Trade war, media tone and market reaction asymmetry

Published date08 May 2023
Date08 May 2023
Subject MatterEconomics,International economics
AuthorWenjia Zhang,Julan Du
Trade war, media tone and market
reaction asymmetry
Wenjia Zhang
School of International Economics, China Foreign Affairs University,
Beijing, China, and
Julan Du
Department of Economics, The Chinese University of Hong Kong, Hong Kong, China
Purpose This study investigates the impacts of Chinese media reporting strategy (media tone) on the
market performance of US-trade-intensive rms vs non-US-trade-intensiverms and the effect of media tone
on the occurrenceof good and bad news.
Design/methodology/approach News texts were retrievedfrom nine major nancial/economic media
outlets. Lexical analysisand event study have been adopted to examine the impact of different typesof news
during the USChinatrade frictions on Chinese rms.
Findings The results show that US-trade-intensive rms vs non-US-trade-intensive rms exhibited
different reactions to media coverage. US-trade-intensive rms care more about the governmental attitudes
toward the trade war and potential policy supports impliedin the ofcial media reports than non-US-trade-
intensive rmsdo. The return-chasing behavior hypothesis is supportedby US-trade-intensive investors, and
this effect is further enhancedwhen multiple releases occur on the same day. A higher media tone combined
with intensied mediareleases signicantly increases the volatilities of bothUS-trade-intensive and non-US-
Practical implications Information provided by this study helps the regulatory authorities to
formulatemeasures to enhance investor condence and better optimize resource allocation.
Originality/value This study investigates the asymmetric effect of media tone on US-trade-intensive
rms vs non-US-trade-intensiverms, which has not been examined, to the best of the authorsknowledge,in
the existingliterature.
Keywords ChinaUS trade war, Media tone, Trade-intensive
Paper type Research paper
1. Introduction
This study investigates theimpacts of Chinese media reporting strategy (media tone) on the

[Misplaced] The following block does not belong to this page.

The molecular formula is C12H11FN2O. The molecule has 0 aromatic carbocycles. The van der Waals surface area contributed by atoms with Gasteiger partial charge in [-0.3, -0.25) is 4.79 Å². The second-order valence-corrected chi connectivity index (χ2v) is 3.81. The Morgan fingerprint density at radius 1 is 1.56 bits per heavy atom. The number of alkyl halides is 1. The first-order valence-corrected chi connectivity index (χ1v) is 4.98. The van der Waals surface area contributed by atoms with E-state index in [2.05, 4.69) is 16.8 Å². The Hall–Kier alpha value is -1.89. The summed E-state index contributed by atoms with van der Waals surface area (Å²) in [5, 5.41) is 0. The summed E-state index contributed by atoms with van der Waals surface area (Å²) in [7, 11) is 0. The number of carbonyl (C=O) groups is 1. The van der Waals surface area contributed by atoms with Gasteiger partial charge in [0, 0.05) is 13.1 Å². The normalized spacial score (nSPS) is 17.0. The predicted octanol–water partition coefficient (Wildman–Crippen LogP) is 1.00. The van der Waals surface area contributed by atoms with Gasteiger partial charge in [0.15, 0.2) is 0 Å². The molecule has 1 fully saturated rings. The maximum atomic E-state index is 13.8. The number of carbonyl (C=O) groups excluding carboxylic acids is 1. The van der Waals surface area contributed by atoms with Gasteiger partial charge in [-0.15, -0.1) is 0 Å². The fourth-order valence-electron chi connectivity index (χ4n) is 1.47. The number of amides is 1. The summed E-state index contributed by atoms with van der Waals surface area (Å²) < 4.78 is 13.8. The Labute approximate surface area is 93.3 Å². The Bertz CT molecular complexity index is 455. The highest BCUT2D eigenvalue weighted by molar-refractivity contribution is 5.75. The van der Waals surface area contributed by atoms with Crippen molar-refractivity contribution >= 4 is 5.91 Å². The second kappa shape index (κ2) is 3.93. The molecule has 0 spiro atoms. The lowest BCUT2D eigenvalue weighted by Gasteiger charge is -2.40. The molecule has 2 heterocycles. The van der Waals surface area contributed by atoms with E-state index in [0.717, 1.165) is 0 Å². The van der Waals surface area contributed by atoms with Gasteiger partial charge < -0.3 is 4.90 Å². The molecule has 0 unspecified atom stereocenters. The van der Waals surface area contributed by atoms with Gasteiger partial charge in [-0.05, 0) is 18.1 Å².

market performance of US-trade-intensive rms vs non-US-trade-intensive rms and the
effect of media tone on the occurrence of good and bad news. The trade war between China
and the USA brought great uncertainty andinstability to the world economy. Chinese direct
investment in the USA plummeted by 88%, from a peak of $46.5bn in 2016 to $5bn in
2019 [1]. Such impacts were not limited to outbound foreign direct investment (OFDI) into
the USA but spread to the domesticeconomy.
Besides, the role of trade is not only economic. In the racefor global power and inuence,
trade has replaced traditional military action at the forefront (Harding and Harding, 2019),
as shown in Trumps campaign economic policy, including a priority of eliminating
Americas chronic trade decit,particularly with China (Navarro and Ross, 2016;Heet al.,
2022)nd that the impact of this trade war on Chinas stock market is more like a system
risk caused by the contagioneffect.
Trade war
Journalof Chinese Economic and
ForeignTrade Studies
Vol.16 No. 2, 2023
pp. 153-171
© Emerald Publishing Limited
DOI 10.1108/JCEFTS-10-2022-0064
The current issue and full text archive of this journal is available on Emerald Insight at:
Given that trade can be an effectivetool used to safeguard national security and interests
in addition to traditional militaryweapons and that China faces huge challenges in the trade
war, the Chinese governmentis supposed to have a solid motivation to stabilize the economy
and market expectations.They want to convey this message to the public through the media